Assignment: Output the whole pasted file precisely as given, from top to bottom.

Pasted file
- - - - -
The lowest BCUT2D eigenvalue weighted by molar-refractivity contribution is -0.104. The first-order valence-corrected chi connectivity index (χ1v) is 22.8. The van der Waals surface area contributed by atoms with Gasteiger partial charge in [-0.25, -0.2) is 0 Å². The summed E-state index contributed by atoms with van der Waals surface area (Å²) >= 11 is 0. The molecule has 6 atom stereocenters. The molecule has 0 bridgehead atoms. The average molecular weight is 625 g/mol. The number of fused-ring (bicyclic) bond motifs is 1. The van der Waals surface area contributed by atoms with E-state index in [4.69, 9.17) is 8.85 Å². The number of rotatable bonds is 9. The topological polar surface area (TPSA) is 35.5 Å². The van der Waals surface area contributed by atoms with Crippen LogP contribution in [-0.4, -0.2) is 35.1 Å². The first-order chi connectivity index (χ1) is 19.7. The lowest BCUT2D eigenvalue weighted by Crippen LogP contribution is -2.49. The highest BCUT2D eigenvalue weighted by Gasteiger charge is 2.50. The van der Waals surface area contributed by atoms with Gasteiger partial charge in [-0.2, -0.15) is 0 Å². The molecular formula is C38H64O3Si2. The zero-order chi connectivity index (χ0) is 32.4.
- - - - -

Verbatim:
The lowest BCUT2D eigenvalue weighted by molar-refractivity contribution is -0.104. The first-order valence-corrected chi connectivity index (χ1v) is 22.8. The van der Waals surface area contributed by atoms with Gasteiger partial charge in [-0.25, -0.2) is 0 Å². The summed E-state index contributed by atoms with van der Waals surface area (Å²) >= 11 is 0. The molecule has 6 atom stereocenters. The molecule has 0 bridgehead atoms. The average molecular weight is 625 g/mol. The number of fused-ring (bicyclic) bond motifs is 1. The van der Waals surface area contributed by atoms with E-state index in [4.69, 9.17) is 8.85 Å². The number of rotatable bonds is 9. The topological polar surface area (TPSA) is 35.5 Å². The van der Waals surface area contributed by atoms with Crippen LogP contribution in [-0.4, -0.2) is 35.1 Å². The first-order chi connectivity index (χ1) is 19.7. The lowest BCUT2D eigenvalue weighted by Crippen LogP contribution is -2.49. The highest BCUT2D eigenvalue weighted by Gasteiger charge is 2.50. The van der Waals surface area contributed by atoms with Gasteiger partial charge in [-0.2, -0.15) is 0 Å². The molecular formula is C38H64O3Si2. The zero-order chi connectivity index (χ0) is 32.4.